congressional medal of honor

On this Memorial Day, I thought it was appropriate to reflect on the commencement address by Ryan Pitts, a U.S. Army Medal of Honor recipient who deployed twice to the war in Afghanistan.  Ryan Pitts’ commencement address held a special meaning for me, a Vietnam veteran who deployed in 1969-70 with the 483rd SPS K-9 division, as a message to young graduates.  Cary Hall, America’s Healthcare Advocate

Medal of Honor Lessons for Graduates

Durham, N.H.

On Saturday I attended my first commencement program in 61 years. The speaker drew me there: Ryan Pitts, addressing the University of New Hampshire’s class of 2015.

In an era when speakers are routinely disinvited from American colleges for the sin of challenging academic orthodoxy, I wanted to see how my alma mater would welcome a man who joined the U.S. Army out of high school, who twice deployed to war, and who in July 2008 was the last man alive in an observation post named Topside, above the village of Wanat in the Hindu Kush mountains of northeastern Afghanistan.

Wounded in the forehead, one arm and both legs, Sgt. Pitts defended that outpost with grenades and a machine gun until helicopter gunships could lay down supporting fire to clear the way for his rescue.

On first seeing the extent of his injuries, he told the 2,500 graduates and 20,000 guests on Saturday, “I thought I was out of the fight until I looked around and watched everyone else fighting with everything they had. My brothers were undeterred by the enemy fire raining down on us like the violent summer thunderstorms that come out of nowhere. . . . They would never let me down and I owed them the same. It was at this point that I crawled back to my fighting position and rejoined the fight.

“Standing wasn’t physically possible, but I was able to drag myself around and pull myself into a kneeling position when needed. I fought alongside my brothers like this for a while until our position sounded eerily quiet given the fight raging around us. I crawled around and it was at this point that I discovered that I was the only man left alive at the position.”

Twice, U.S. reinforcements ran from the village to Topside, but all were killed or wounded in the attempt. Sgt. Pitts kept lobbing grenades into a ravine 10 yards away, where the enemy fighters lay concealed—at some points, he said, he could hear them talking—and when the gunships arrived he radioed them to concentrate their fire onto the nearby ravine.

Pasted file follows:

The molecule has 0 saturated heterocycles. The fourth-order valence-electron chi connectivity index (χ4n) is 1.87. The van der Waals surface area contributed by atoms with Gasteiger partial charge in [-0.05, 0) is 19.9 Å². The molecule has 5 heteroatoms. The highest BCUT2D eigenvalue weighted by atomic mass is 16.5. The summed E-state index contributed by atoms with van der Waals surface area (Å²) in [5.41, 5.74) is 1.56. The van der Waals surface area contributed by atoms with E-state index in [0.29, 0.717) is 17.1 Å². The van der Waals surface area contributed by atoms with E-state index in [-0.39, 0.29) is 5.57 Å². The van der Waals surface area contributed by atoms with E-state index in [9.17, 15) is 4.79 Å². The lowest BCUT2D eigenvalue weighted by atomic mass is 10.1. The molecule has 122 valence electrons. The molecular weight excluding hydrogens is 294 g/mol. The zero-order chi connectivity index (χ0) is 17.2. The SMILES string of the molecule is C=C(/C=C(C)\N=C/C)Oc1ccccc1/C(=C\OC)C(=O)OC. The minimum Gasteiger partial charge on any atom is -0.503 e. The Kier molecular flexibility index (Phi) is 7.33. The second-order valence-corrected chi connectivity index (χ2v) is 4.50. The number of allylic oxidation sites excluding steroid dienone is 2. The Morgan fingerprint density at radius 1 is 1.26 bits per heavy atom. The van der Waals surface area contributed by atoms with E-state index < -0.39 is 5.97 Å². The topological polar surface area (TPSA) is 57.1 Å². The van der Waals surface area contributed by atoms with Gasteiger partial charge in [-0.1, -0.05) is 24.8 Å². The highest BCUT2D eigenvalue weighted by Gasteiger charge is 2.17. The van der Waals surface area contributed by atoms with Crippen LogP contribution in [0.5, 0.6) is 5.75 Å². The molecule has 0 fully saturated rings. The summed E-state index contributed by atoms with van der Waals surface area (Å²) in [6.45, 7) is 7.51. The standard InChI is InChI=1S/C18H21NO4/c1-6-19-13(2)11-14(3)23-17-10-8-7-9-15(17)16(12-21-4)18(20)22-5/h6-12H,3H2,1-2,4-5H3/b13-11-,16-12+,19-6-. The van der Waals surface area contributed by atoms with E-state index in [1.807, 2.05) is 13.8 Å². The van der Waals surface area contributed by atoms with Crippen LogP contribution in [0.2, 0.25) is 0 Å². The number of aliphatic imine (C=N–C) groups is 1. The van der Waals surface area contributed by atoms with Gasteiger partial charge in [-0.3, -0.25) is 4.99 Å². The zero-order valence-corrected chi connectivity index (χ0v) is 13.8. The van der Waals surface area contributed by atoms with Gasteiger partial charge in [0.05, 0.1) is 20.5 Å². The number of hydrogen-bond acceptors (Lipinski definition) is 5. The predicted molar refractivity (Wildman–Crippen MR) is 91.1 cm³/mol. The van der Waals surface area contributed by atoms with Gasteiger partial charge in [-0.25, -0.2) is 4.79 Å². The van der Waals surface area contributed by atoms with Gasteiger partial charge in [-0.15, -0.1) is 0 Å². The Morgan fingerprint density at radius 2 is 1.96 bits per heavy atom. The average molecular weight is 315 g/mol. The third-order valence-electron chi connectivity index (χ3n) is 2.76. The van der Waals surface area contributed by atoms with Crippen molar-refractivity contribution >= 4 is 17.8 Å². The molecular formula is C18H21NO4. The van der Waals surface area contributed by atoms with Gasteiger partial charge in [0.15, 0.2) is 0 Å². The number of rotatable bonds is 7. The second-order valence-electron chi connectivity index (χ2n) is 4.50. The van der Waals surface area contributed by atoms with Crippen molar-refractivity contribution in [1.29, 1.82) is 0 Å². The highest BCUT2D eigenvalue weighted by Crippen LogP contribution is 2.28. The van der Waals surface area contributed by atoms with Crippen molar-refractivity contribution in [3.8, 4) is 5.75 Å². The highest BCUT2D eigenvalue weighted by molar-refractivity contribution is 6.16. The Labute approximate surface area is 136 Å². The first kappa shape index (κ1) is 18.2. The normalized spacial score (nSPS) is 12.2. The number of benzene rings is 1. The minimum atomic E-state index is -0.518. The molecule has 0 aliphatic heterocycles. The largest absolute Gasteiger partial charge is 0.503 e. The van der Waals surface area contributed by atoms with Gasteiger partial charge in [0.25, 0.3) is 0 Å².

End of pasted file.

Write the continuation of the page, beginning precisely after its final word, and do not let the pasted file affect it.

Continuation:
“You gotta be kidding,” a helicopter crewman replied, seeing how short the distance was between the American and his attackers. (The gunship video is on YouTube.) Despite the heroism involved that morning, the Army decided within days that Topside was no longer needed and the outpost was left to the enemy—a taste of what lay ahead for American policy in Afghanistan.

At 29, Mr. Pitts is no older than some of the graduates he addressed Saturday, 44 U.S. military veterans among them. He himself graduated two years ago with highest honors from UNH Manchester. The students, their parents and spectators gave him a standing ovation when his name was first mentioned, again when he was introduced, again when he finished his speech, and yet again when he was draped with the blue and white cape of Doctor of Humane Letters.

In July last year, President Obama draped Mr. Pitts with the Medal of Honor, America’s highest award for valor. The medal, as Mr. Pitts took pains to remind us, is “an individual citation for a collective effort.”

“Valor was everywhere that day,” he said Saturday, before drawing a moral for young people about to embark on their careers: “Courage is not the absence of fear; it is the ability to move forward in the face of it. There is beauty in this definition, because courage can exist in the decisions we make every day. Courage exists in the individual who accepts who they are and openly lives the life they want in the face of rejection. Courage exists in those who challenge their own perceptions in the face of accepting they are not infallible. Be courageous and appreciate courage in others who take action in the face of fear.”

He closed by saying: “The last thought I will leave you with is more a matter of character. Never forget those who helped you reach where you are.”

Then he named the men who died that morning, eight on Topside and one in the village of Wanat: “ Sergio Abad, Jonathan Ayers, Jason Bogar, Jonathan Brostrom, Israel Garcia,Jason Hovater, Matthew Phillips, Pruitt Rainey and Gunnar Zwilling. The advice here is simple: Appreciate the contributions of others and the impacts they make in your life. That’s it.”